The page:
In Chapter XVI, H.P. Blavatsky developed the theme of karma and destiny. Exoterically, karma is nothing more than "action." Esoterically, it is "quite a different thing in its far-fetching moral effects." It is the "unerring LAW OF RETRIBUTION" in relation to the actions of the "inner, immortal man."
(Chapter XVI). CYCLIC EVOLUTION AND KARMA: Karma is free will. It is not something fixed and automatic generated from past lives, but rather it is something vibrant and active in this very moment. Karma is an unbounded, unbridled, endless freedom of choice that operates upon the demands of its wielder, the interior man. We are "self-produced beings." Karma is nothing other than our own self-production in any one particular instant. In The Secret Doctrine 1:639, H.P. Blavatsky differentiated between the "external and internal conditions which affect the determination of our will upon our actions" where it is "within our power to follow either of the two." But these two conditions only affect the display of free will, not the essence of free will. A reader can turn to Immanuel Kant's writing on "pure practical reason" to comprehend the nuances of this argument. Kant introduced his notion for the categorical imperative in Groundwork of the Metaphysics of Morals (1785). On page 28, the categorical imperative represented an "action" that was "good in itself" and "objectively necessary by itself, without reference to another end." The implications of this categorical imperative were drawn out in Critique of Practical Reason (1788) on pages 28-30 in that what is true in all times and in all situations ought to be acted upon in a way that converts actions into duties because it is the right method of living. Kant presented his fundamental maxim, "So act that the maxim of your will could always hold at the same time as a principle in a giving of universal law." A man must learn to "will" so fairly that he wishes that will to become a universal law without a hint of desire for individual ends. Therefore, pure practical reason teaches a man through maxims (the purity aspect of reason) that he ought to behave (the practical aspect of reason) in a certain manner. As such, pure practical reason is "immediately lawgiving" to a man's life. For Kant, the "will" is "independent of empirical conditions" and it is "regarded as the supreme condition of all maxims." The freedom of will transforms into an unconditional "duty" to other men in that the individual must act from a universal maxim in such a manner that it impacts himself and others equally and beneficially. The "sole principle of morality" consists in the "determination" of this choice. The "independence" of choice is freedom in an inner sense and to the extent that the maxim is universally applied to actions affecting all people it is an outer freedom as well. Free will applied universally negates the "unerring LAW OF RETRIBUTION" because they are one and the same. As H.P. Blavatsky reminded us in The Secret Doctrine 1:643, "Were no man to hurt his brother, Karma-Nemesis would have neither cause to work for, nor weapons to act through." The purpose of the Theosophical Society, as expressed in The Secret Doctrine 1:644, is to act as a "palliative to the evils of life" by establishing a "Brotherhood IN ACTU, and altruism not simply in name."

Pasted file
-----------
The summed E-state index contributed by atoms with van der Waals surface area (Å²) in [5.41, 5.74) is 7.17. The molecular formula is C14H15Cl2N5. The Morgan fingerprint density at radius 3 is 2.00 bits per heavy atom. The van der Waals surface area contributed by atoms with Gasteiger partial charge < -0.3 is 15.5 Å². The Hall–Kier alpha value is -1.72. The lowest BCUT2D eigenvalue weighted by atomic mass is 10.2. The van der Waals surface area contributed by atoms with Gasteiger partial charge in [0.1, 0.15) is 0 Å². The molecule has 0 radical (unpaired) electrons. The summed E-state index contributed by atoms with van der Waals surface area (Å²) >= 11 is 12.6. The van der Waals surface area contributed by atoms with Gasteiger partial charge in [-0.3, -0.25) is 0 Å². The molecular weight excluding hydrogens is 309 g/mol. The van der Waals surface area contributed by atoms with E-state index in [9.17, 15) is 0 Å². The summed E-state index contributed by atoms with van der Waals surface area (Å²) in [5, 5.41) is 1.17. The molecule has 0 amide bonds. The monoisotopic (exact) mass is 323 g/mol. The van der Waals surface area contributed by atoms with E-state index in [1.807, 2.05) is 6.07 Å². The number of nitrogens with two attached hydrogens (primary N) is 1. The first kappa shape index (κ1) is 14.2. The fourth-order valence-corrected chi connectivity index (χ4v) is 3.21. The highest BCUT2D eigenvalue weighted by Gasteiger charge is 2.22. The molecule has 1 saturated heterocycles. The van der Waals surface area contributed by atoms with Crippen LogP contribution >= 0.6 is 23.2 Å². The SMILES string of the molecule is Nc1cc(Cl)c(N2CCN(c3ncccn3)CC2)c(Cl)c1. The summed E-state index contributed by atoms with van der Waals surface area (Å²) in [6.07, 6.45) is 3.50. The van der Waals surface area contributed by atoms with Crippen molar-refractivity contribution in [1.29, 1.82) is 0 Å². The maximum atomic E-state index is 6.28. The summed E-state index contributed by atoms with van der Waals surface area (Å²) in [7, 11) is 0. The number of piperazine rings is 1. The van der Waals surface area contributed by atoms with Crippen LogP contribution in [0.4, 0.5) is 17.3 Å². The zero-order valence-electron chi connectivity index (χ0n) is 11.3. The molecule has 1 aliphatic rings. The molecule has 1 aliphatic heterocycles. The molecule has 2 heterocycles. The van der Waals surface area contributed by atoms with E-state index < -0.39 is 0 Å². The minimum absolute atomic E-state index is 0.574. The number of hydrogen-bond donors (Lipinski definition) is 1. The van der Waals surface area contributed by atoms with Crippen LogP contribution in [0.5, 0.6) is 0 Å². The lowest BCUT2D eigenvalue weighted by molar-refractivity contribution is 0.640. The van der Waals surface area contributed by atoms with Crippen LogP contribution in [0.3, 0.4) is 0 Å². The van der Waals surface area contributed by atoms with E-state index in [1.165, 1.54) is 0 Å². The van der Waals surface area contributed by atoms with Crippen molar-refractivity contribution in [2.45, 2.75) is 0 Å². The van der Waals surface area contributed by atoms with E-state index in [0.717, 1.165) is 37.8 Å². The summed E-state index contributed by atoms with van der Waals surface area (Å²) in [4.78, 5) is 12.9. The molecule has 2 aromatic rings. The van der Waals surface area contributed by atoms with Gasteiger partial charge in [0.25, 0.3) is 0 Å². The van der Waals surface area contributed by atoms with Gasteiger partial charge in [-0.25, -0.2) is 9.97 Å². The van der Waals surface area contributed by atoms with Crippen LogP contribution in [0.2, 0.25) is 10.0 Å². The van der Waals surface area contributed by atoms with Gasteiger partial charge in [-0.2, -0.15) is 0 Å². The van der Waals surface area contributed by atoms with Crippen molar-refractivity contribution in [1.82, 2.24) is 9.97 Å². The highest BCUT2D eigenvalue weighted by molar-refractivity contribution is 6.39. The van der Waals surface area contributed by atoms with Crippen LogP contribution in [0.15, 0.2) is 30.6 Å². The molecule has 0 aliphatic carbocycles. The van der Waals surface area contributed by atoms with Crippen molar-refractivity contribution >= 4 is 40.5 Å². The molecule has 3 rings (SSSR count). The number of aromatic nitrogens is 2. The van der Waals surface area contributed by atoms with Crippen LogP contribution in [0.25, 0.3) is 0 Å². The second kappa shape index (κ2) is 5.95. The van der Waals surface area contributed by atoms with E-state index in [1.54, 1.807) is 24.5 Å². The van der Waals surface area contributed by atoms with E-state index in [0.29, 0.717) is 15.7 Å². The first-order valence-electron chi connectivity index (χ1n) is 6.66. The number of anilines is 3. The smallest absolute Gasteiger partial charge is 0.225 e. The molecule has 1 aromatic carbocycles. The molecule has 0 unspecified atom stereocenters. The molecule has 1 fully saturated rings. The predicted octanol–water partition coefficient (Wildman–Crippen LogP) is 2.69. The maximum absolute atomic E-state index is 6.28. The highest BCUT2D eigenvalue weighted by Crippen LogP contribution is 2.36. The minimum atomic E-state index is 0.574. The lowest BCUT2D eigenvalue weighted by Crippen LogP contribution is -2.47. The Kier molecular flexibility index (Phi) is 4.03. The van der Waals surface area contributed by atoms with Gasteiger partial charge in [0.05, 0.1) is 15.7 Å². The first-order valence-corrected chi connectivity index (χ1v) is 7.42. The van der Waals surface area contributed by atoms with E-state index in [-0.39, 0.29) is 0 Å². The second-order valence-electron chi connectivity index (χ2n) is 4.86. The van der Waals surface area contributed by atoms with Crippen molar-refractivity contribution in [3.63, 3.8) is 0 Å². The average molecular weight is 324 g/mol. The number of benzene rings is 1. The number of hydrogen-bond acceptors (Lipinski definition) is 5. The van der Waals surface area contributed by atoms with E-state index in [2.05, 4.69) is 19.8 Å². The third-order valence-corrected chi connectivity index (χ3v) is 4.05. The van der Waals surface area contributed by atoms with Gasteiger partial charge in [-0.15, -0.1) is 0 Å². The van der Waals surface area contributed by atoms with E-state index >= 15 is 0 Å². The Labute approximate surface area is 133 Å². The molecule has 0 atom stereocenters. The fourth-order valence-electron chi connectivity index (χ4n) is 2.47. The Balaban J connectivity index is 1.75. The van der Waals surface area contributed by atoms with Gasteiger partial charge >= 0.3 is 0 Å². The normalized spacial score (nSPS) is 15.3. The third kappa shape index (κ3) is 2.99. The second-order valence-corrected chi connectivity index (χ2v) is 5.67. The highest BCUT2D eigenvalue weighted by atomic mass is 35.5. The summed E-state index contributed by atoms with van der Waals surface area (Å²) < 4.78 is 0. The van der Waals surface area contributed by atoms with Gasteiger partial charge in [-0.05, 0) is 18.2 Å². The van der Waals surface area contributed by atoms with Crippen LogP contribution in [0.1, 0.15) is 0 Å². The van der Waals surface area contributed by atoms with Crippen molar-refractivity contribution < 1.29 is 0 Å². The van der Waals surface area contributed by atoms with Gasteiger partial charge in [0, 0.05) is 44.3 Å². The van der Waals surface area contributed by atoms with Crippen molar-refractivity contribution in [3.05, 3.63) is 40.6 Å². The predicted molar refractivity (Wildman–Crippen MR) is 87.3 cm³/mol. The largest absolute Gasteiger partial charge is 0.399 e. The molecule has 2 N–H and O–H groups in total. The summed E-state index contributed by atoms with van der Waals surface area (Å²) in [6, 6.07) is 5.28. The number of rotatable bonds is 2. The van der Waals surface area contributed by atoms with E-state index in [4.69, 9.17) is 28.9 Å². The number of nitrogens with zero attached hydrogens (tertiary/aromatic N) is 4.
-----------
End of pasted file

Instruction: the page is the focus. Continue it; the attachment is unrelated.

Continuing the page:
H.P. Blavatsky, The Secret Doctrine (Pasadena: Theosophical University Press, 2019).
Immanuel Kant, Critique of Practical Reason, trans. Mary Gregor (Cambridge: Cambridge University Press, 1015).
Immanuel Kant, Groundwork for the Metaphysics of Morals, trans. Mary Gregor and Jens Timmermann (Cambridge: Cambridge University Press, 2012).
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